Before we’ll get into Entropy Diamond part, let’s take a look at Amare Musica offeing. It’s quite extensive, in a sense that both analog and digital domains are covered, yet by several models and not dozens of ’em. The Tube DAC DSD and soon-to-be-released DHT DAC fulfil source duties, whereas Music and Mini Music servers handle transport. Ad Aspiriaa phonostage, Trinity monos, DeForest preamplifier, this review’s hero – Entropy – and that’s it. All of these machines belong to the Diamond family. A quick glimpse at each separately easily shows why. Somewhat diamond alike enclosure is one of Amare Musica’s latest line-up trademarks. The takeaway of this paragraph is that one can assemble nearly whole Polish setup, what’s left to add is either a turntable, a PC/laptop and a pair of speakers. This review’s initial plan was to throw a Tube DAC DSD to the mix, but I’ve been curious mainly about amplifier. And to compare said €3’500 source to my €18’000 LampizatOr Golden Gate is not the best way to measure its performance. If I had to do it I would, yet there was no need this time to prepare this kind of a battle.Amare Musica Entropy is an integrated amplifier, therefore a stereo power amplifier shares one chassis with preamplification stage. And a fine enclosure it is, damn. Just take a look at the pictures in this review and imagine that in real life things are even better. But before we’ll get into this tasty part, a word about naming and specs. Entropy is i.e. a measure of the disorder or randomness in a closed system. This doesn’t sound too good for our integrated, does it? So is an inevitable and steady deterioration of a system or society. Though in the audio spectrum, the worst surely is a measure of the loss in a transmitted signal. “Wait, what? Signal loss, you say?”. This one really stings. Ouch. But, to be honest, Entropy as a name is subjectively really cool. It sounds rather dark. Past testing phase the situation became even more interesting as the last thing to think about said device was any kind of information inconsistency or loss. So maybe it’s about mockery then, hm? Loss etc. related to a name given, yet the opposite effect? I have no idea, it is what it is. And what is… is good. Simple as that.As far as Entropy Diamond specs go, we have a single-ended affair, which operates in pure class A. One Emission Labs 1605 V4 triode per channel sits at our machine’s output, whereas 20B bulbs from the same manufacturer serve as drivers to these. The former is 300B’s cousin, yet stronger; of higher gain and voltage. In Trinity monos, EML 5U4G is used as a rectifier. Though in Entropy there was no room for valve based rectification, this task is handled by a silicone. 23W make the 1605 V4 bulb the biggest DHT in EML’s offer. At this point it’s seen that Entropy Diamond is a DHT product nearly all the way, as Amare Musica guys wanted to make devices which exploit this kind of kosher glass from the very beginning. There were no ifs and buts, just a precise goal to accomplish. And hard to pull off as DHTs are picky, to tame their microphonic properties is a major PITA. Since we’re at EML stop, Entropy Diamond is sold with these as a stock option. That’s lots of Euros already. Lots. Who’d ask for anything else if these valves are served as a standard feature? Moving on, Entropy Diamond sports 23W per channel and its input impedance is 50 kΩ. This device is heavy, one’s back will surely feel 38 kilograms. And rather big, 430 x 425 x 310 mm measurements of W x D x H speak for themselves. The product looks regular, which means flat base, four tubes on it’s top and three cube alike blocks with silver windings based transformers inside. Nothing completely new here, yet not that ordinary as well. And the devil is in the usual suspects, details that is.The Entropy Diamond doesn’t have many things in common with its predecessor. Marcin told me that the former has both output and driver tubes stabilized. The whole amplifier circuitry has been rebuilt in the process and the same story goes with discrete power supplies, each channel has its own. Once the product is turned on and off, its counter ticks. This delay makes valves’ lives longer, therefore safer and surely happier in the process. Attention to details, yes? Our device’s innards are placed on one PCB. Among visible parts there is i.e. Lundahl transformer, resistor ladder based volume control, chokes in driver tubes’ load and Jensen Copper Foil PIO capacitors. Each channel has its own discrete power supply. Entropy Diamond’s inside is a very clean job, that’s a world-class performer in that regard. But what about the outside?Ah, Entropy Diamond chassis, here’s where things are exceptionally tasty. This product’s previous version was glossy, its enclosure looked pricey, yet slightly on the DIY side if someone asks me. Diamond version is aluminum all the way, executed in good ol’ CNC fashion. It screams money and looks very professional. If one thinks that true hi-end audio device has to cost a ton of money, nearly six figures and above, Entropy Diamond serves as a perfect reality check tool. It’s unbelievably well-made. CNC milling provides precision, but the assembly is in engineering hands. And here Amare Musica duo triumphs, its integrated looks and feels complete. Every part, be it a screw, a socket or a surface is matched perfectly one with another. Why diamond, you ask? Please take a look at product’s nicely and evenly trimmed edges, there’s your answer. The same story goes with transformers’ enclosures. Pleasant cuts on their top surfaces match our machine’s visual scheme. One may or may not like Entropy Diamond appeal, but objectively it is a coherent one indeed. Also said machine’s paint job is proper, though product’s silver base is a bit darker than almost white monoliths mounted on its top. That’s on purpose, the same thing Hegel did with its latest Rost integrated. Two and not fifty shades of gray make an outcome more three-dimensional and appealing, yet not kinky or unfinished. Needless to say, this trick works very well with Entropy Diamond’s look.CNC machined and perfectly executed Entropy Diamond chassis aside, attention to details is stunning, the same story is with used parts. The device sits on four Franc Audio Accesories ceramic discs. A marvelous and diamond shaped LED matrix display is to be found on its front. It is readable even if the sun shines directly on it. All marks visible there are made out of green dots. The volume knob is mounted in it’s center and works very well, audible clicks give the proper resistor ladder impression, that’s unbeatable. On the Entropy Diamond’s front there’s also the Amare Musica logo and nothing else. Here’s why, Marcin dislikes buttons and knobs in general. And because of this reason, he decided to put an extra effort and make said knob clickable. Press it once and nothing happens, but do that twice and input selection becomes available. Three presses make a short yet dandy menu accessible. Here one can adjust display brightness (10 to 100% range), program volume function into a non-proprietary RC and check tubes’ wear counter, their running time in hours is the visible outcome.Moving on, every tube sits in a teflon socket. These are rather pricey and difficult to work with, yet are marvelous isolators, hence handy to use in a product of Entropy Diamond sort. On its back there are four inputs in total; 3 x RCA and one XLR. That’s more than enough. Single-ended ones come from USA based Vampire Wire. Next there are two rows of robust and well-made WBT speaker terminals, six of these is seen in total (0 + 4 and 8Ω). A bit to the left there’s a nameplate and Schurter IEC socket. That’s it. The last thing to cover is a RC included in the package. This is one finely made, perfectly operational and robust unit. It’s body is also aluminium and loaded with lots of buttons. If a happy Entropy Diamond user decides to buy Amare Musica transport, he’s already stocked with a tool to operate ’em both. To summarize, the sheer cost of our integrated’s semi-components directly suggests that it’s in fact unusually pricey to make, that goes rather without saying. To take a look at how well it’s made and how predictably and stable it behaves is to know. This is a rare case of a world-class execution level, no compromise attitude and not that awfully steep asking once the overall package is taken into consideration. Such statements should go into summary, but let me repeat myself again; it’s a rarity to see a piece of hardware this well-made.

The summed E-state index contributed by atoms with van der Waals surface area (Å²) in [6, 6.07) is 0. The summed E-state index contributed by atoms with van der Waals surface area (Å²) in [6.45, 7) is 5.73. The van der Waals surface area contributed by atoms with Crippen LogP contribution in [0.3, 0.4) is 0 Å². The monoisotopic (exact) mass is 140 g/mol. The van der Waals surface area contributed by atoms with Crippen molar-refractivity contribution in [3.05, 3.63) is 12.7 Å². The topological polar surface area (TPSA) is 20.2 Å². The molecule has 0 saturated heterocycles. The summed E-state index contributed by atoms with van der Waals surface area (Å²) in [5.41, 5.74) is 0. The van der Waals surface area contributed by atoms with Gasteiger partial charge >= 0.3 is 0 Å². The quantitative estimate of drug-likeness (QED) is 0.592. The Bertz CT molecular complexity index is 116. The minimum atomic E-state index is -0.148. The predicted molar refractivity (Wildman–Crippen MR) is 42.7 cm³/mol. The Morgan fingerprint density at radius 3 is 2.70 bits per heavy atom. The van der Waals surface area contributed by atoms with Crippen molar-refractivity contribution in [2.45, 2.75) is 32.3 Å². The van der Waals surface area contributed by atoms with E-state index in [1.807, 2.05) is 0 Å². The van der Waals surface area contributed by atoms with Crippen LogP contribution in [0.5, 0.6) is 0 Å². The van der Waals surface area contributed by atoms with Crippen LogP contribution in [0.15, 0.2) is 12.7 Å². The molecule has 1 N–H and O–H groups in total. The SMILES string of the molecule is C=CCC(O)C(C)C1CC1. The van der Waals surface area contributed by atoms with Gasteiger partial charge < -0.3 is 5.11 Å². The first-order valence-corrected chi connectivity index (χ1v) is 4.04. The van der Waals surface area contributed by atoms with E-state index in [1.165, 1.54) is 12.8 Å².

In order to check what’s what in Entropy Diamond case, as per usual, several things had to be done. This is an unusual amplifier to begin with, it supposedly shouldn’t be matched with hard loads. The most suitable company for it is a high efficiency product, that’s both mandatory and unavoidable. And here’s the place where our adventure starts. Behold, Voxativ Zeth speakers, theoretically a perfect pair. But having Boenicke W8, wouldn’t you be curious what will happen? After these speakers and 25WPC FirstWatt F7 combo I surely was. The rest of the setup was as usual. LampizatOr Golden Gate (4 x Psvane WE101D-L + KR Audio 5U4G ltd.) handled source duties, whereas Asus UX305LA served as a transport. Lumin A1 fulfilled the same role at times, it depended on this reviewer’s mood and needs.Polish integrated was matched with Voxativ’s Zeth floorstanders at first. A word about these speakers is in order. Holger Adler’s latest widebander and transmission line loaded product is very picky to work with, has many limitations and without proper understanding of what it represents, does and needs, one won’t be able to achieve a proper outcome. And even if so, I tend to think that only by a fortunate stroke of luck. Actually, said speakers are the very reason why Amare Musica Entropy Diamond was delivered to yours truly. If I hadn’t had Zeth on hand, I wouldn’t be able to properly review this integrated. It’s highly probable that you’d see a different Amare Musica writing instead. Said German speakers’ case is very interesting, a rather extensive one and will be properly introduced in one of upcoming materials by this author.Let’s kick-off with this simple statement – Voxativ Zeth speakers need tube based amplifiers the most. Once these were handed to me past local Audio Video Show, the initial thought was that FirstWatt F7 should do the trick. 25WPC of pure Nelson Pass’ class A amplification is pleasantly dense. At this point I was perfectly aware that Voxativ widebanders enjoy thick company, therefore this should have been an interesting, synergistic marriage. If it wasn’t for said American power amp among my tools, Zeth assignment wouldn’t have been possible at all, at least that’s what I thought back then. So there I was, with the right set of speakers and the supposedly right amp for the job. The outcome? It simply didn’t work. Extensive bass roll-off and lack of body were the fundamental reasons. Thin sound out of $9’900 speakers? Something was clearly off. When one doesn’t know where to look for a culprit, it’s for the best to start within his own four walls and that’s what I did. My audio cave has been rearranged and the speakers were moved extensively, but no breakthrough happened. And it was badly needed. Moving on, a DAC swap? Nope, the outcome got even worse. Cables perhaps? A little improvement yet of a very minor significance. An amplifier? Every model I had back then (Trilogy 925, FirstWatt 925, Cary Audio SI300-2.d, Sanders Sound Systems Magtech amp + pre combo) netted about the same poor results. Surprised? I surely was, strongly convinced that at least one out of four will stand out of the crowd, namely be able to get along with Zeth. Moving on, bulbs weren’t there, all aforementioned amplifiers are of transistor sort, one of ’em is hybrid. Then Amare Musica guys reached out, Entropy Diamond integrated was delivered and the German speakers finally sang as expected.By singing as expected one should understand generous density. That was one of the main issues. But in Entropy Diamond’s case, its thickness doesn’t go in one bag with fuzziness or way too hot atmosphere in general. On the contrary, the way it presents the music is very differentiated. Oftentimes it can be a bit on the stiffer side, just to be pleasantly rounded mere minutes later. The main impression I got with this integrated and Zeth was the ability to show different recordings’ mastering properties. For some people this is the very reason for having a nice stereo setup at home, to simply know what there is to know about favorite tracks. Yet this rather surgical approach usually sucks life out of music. But not Entropy Diamond and that’s one of this integrated’s many strengths. Even while giving a listener an insight into recording, it does it graciously. The last thing that can be said about this product is that it takes away the joy and brings hollowness instead. So to summarize, Entropy Diamond provides both; recording knowledge and vivid factor, that’s the takeaway.It’s often said that vacuum tube amplifiers favor midrange above all else. Yours truly can concur with this statement to some extent. Yet Entropy Diamond seems to be different in that regard. Yes, it has marvelous midrange. Yet I’m hesitant to describe it as a key FR part. Bass gets along with it nicely, the same story is with highs, though these are just slightly trimmed. Voxativ Zeth sound is not only thin with mismatched company, but also lit-up. Entropy Diamond tames that perfectly. High frequencies have long decay, proper weight and are texturally differentiated. There’s no room to complain to be honest, the quality is easily heard. Midrange performs grand as well. Not only it’s very saturated, but also clear, though – as previously stated – it changes it’s character from one track to another. My point is that it can be withdrawn, somewhat hid into the soundstage, or brought up closer to a listener. Yet its texturing and wet-alike character is always present.Moving on with FR dissection, downstairs department is simply marvelous. Zeth speakers aren’t generous in that regard with the usual amplification suspects, yet the amount Entropy Diamond is able to show is remarkable. that’s the place where the day and night difference is. Low end extension is fairly limited, that’s Zeth input, though exceptionally well-controlled and – when needed – pleasantly stiff. And accuracy is always a part of the package. It’s rather hard to not witness Polish integrated’s muscle abilities, it’s control over load given. The sensation of strong grip over music is always there. At times it’s masked by density, yet shown when needed. And that grand feature alone is the very reason why Zeth’s bass on thinner side isn’t an issue at all most of the time, of course past accommodation phase. Point being, Entropy Diamond and these speakers’ marriage proves that music can be perfectly enjoyable without strong bass foundation. If everything else works as it should of course, which is the case this time.With every transistor amp on hand, German speakers had a difficulty to completely disappear from this reviewer’s listening room. Said situation changed entirely once Entropy Diamond arrived. Not only the speakers weren’t there, but the soundstage their widebanders created was very wide. Yes, the key focus point was between German black boxes still, yet at times it was rather striking how far on both left and right side certain sounds were heard. At this point it wasn’t clear whether this was input of Holger Adler’s speakers or our Amare Musica crew’s integrated solution. Boenicke W8 boxes were meant to verify this, at least to a certain degree. In any case, the Polish and German match sounded spacious, deep and coherent, with generous amount of air around instruments and great layering properties. But the icing on the already tasty cake was the midrange presentation overall, especially vocal parts. This kind of subtle, delicate and smooth sound was thus far unheard within my own four walls. The magic of this sort is what presumably tube aficionados are after and to witness that is to finally understand what all the fuss is about. To summarize, Entropy Diamond showed itself as a strong, dense, airy and spacious performer, able to show every detail in music. And at the same time was capable of music’s great differentiation and extreme subtlety on demand. Overall, a very enjoyable experience thus far.Now was the right time to verify these impressions with the help of Swiss floorstanders. As I’ve stated above, this isn’t the most fortunate Entropy Diamond match out there as W8 is a case of a very demanding load. And that exactly could be heard, a sizable veil appeared in an instant. It was all over the place. That’s thy one simply does not match tube amps of fairly small power with monsters of W8 sort. This is a no go and that’s neither speakers’ nor Polish amplifier’s fault. Some things just weren’t meant to be. But several valuable observations were taken nonetheless. Entropy Diamond showed great authority in Voxativ’s Zeth case and the very same thing could be heard once Swiss boxes took their place instead. Let me clarify here a bit as it’s rather confusing. By authority this review’s author means proper rhythmic value. Yes, Polish integrated and Sven Boenicke’s boxes netted much slower, veiled, bass oriented and therefore darker outcome with trimmed top. But in terms of keeping things tight, the sound was in check to some extent. This description isn’t an attempt to justify such Polish and Swiss combination as it’s a big no overall. It has much more weaknesses than strengths, that’s a given.Yet my point is that some of Entropy Diamond’s strengths were heard even in circumstances as dreadful as W8 marriage. The bass was slow, yet not wobbly. In certain lively tracks (picture Peaches and her “Rub” or “Rusty Cage” performed by Johnny Cash himself) it was both served in a timely manner and feisty enough to feel comfortable. Aforementioned combination’s smoothness and texturing were additional features which showed what Entropy is all about. These were also present. And lastly, the scale. Polish integrated can do the so-called big sound even with tough company. W8 model sings enormously big, is able to completely disappear from one’s room and both of these things were a part of the outcome with our Polish integrated amplifier.